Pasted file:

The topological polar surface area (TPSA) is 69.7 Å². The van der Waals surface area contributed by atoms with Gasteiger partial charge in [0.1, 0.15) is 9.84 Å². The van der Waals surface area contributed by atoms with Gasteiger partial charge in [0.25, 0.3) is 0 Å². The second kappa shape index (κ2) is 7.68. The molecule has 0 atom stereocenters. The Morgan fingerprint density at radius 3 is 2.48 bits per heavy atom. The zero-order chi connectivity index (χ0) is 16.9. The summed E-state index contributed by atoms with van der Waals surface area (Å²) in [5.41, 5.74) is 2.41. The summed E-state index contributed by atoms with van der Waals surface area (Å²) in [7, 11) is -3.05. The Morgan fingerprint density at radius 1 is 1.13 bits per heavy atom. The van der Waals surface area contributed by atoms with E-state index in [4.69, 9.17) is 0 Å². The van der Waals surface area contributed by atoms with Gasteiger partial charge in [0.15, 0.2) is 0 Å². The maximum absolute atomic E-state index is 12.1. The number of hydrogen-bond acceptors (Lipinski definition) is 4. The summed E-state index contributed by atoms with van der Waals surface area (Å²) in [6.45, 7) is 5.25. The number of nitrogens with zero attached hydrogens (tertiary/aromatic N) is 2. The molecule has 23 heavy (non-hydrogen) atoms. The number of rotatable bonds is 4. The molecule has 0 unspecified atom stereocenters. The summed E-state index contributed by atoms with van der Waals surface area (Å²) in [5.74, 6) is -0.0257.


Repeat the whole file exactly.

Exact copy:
The topological polar surface area (TPSA) is 69.7 Å². The van der Waals surface area contributed by atoms with Gasteiger partial charge in [0.1, 0.15) is 9.84 Å². The van der Waals surface area contributed by atoms with Gasteiger partial charge in [0.25, 0.3) is 0 Å². The second kappa shape index (κ2) is 7.68. The molecule has 0 atom stereocenters. The Morgan fingerprint density at radius 3 is 2.48 bits per heavy atom. The zero-order chi connectivity index (χ0) is 16.9. The summed E-state index contributed by atoms with van der Waals surface area (Å²) in [5.41, 5.74) is 2.41. The summed E-state index contributed by atoms with van der Waals surface area (Å²) in [7, 11) is -3.05. The Morgan fingerprint density at radius 1 is 1.13 bits per heavy atom. The van der Waals surface area contributed by atoms with E-state index in [4.69, 9.17) is 0 Å². The van der Waals surface area contributed by atoms with Gasteiger partial charge in [0.15, 0.2) is 0 Å². The maximum absolute atomic E-state index is 12.1. The number of hydrogen-bond acceptors (Lipinski definition) is 4. The summed E-state index contributed by atoms with van der Waals surface area (Å²) in [6.45, 7) is 5.25. The number of nitrogens with zero attached hydrogens (tertiary/aromatic N) is 2. The molecule has 23 heavy (non-hydrogen) atoms. The number of rotatable bonds is 4. The molecule has 0 unspecified atom stereocenters. The summed E-state index contributed by atoms with van der Waals surface area (Å²) in [5.74, 6) is -0.0257.